A lawyer who has worked for House Speaker Michael Madigan and the Illinois Democratic Party dominates a panel discussion on changing the redistricting process.
Attorney Michael Kasper successfully argued against the 2014 attempt at putting redistricting reform on the ballot. At a Chicago panel discussion hosted by the Illinois Campaign for Political Reform, he argued the current system doesn't need to be changed, and doing so would result in a process with less representation for minorities.
Kasper says if voters don't like how legislators are drawing districts, they can vote or run against them, an option not available if an independent redistricting commission is established.
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"You cannot run against a commissioner. You cannot vote against a commissioner," Kasper said.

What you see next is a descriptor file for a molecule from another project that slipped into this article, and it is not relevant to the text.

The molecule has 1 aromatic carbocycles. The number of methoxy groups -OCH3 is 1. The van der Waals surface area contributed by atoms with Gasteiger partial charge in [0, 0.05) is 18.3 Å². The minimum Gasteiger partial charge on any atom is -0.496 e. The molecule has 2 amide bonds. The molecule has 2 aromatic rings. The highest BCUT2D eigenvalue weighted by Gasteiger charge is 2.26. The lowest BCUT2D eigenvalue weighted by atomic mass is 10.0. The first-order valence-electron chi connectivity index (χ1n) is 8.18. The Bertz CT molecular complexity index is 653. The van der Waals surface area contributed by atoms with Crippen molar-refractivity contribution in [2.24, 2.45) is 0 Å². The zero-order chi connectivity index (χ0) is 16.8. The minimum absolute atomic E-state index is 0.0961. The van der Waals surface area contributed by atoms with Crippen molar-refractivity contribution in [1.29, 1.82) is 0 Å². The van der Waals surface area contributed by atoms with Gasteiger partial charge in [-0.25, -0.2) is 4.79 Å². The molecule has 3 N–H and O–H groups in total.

Kasper accused those pushing for the ballot initiative of using redistricting reform as a cover for helping Republicans win more seats in the legislature.
"I get it, they want to change the rules because they don't win the elections here in Illinois," Kasper said, adding that for Democrat-leaning voters, the years the party has controlled the legislature have been positive, pointing to the state's same-sex marriage law and the repeal of the death penalty.
Ruth Greenwood, an attorney for the Independent Maps group behind the current initiative, says changing the process won't benefit one party over another, and will allow for greater public input on where district lines are drawn.
"Communities would get up there and say 'no, you've put it down the highway, but you need to put it down the river, because that's where the community really is,'" Greenwood said.
Independent Maps says its already collected more than 300,000 signatures, above what's required to put a redistricting referendum on the ballot in 2016. It aims to submit more than double that amount.